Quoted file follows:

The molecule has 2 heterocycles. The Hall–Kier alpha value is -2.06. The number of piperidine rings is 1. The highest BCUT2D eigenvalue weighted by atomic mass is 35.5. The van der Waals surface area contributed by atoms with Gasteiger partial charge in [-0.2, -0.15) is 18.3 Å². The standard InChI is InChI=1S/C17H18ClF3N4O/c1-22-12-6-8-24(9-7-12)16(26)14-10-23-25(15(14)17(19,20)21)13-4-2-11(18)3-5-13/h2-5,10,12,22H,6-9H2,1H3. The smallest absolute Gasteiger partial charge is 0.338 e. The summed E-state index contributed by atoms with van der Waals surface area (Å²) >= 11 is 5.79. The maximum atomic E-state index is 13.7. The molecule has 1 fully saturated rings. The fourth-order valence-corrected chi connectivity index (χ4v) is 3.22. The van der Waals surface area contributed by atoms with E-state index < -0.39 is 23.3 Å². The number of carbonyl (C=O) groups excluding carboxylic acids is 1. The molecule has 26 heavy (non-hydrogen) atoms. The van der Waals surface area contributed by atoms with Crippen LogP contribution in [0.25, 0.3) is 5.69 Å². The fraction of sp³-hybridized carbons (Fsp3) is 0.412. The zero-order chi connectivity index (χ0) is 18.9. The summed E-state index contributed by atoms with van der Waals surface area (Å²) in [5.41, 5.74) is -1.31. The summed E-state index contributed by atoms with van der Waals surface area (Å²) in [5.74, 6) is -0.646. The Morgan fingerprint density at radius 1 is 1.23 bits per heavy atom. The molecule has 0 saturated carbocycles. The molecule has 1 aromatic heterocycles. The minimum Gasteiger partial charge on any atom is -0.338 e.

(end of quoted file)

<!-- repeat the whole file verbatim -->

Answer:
The molecule has 2 heterocycles. The Hall–Kier alpha value is -2.06. The number of piperidine rings is 1. The highest BCUT2D eigenvalue weighted by atomic mass is 35.5. The van der Waals surface area contributed by atoms with Gasteiger partial charge in [-0.2, -0.15) is 18.3 Å². The standard InChI is InChI=1S/C17H18ClF3N4O/c1-22-12-6-8-24(9-7-12)16(26)14-10-23-25(15(14)17(19,20)21)13-4-2-11(18)3-5-13/h2-5,10,12,22H,6-9H2,1H3. The smallest absolute Gasteiger partial charge is 0.338 e. The summed E-state index contributed by atoms with van der Waals surface area (Å²) >= 11 is 5.79. The maximum atomic E-state index is 13.7. The molecule has 1 fully saturated rings. The fourth-order valence-corrected chi connectivity index (χ4v) is 3.22. The van der Waals surface area contributed by atoms with E-state index < -0.39 is 23.3 Å². The number of carbonyl (C=O) groups excluding carboxylic acids is 1. The molecule has 26 heavy (non-hydrogen) atoms. The van der Waals surface area contributed by atoms with Crippen LogP contribution in [0.25, 0.3) is 5.69 Å². The fraction of sp³-hybridized carbons (Fsp3) is 0.412. The zero-order chi connectivity index (χ0) is 18.9. The summed E-state index contributed by atoms with van der Waals surface area (Å²) in [5.41, 5.74) is -1.31. The summed E-state index contributed by atoms with van der Waals surface area (Å²) in [5.74, 6) is -0.646. The Morgan fingerprint density at radius 1 is 1.23 bits per heavy atom. The molecule has 0 saturated carbocycles. The molecule has 1 aromatic heterocycles. The minimum Gasteiger partial charge on any atom is -0.338 e.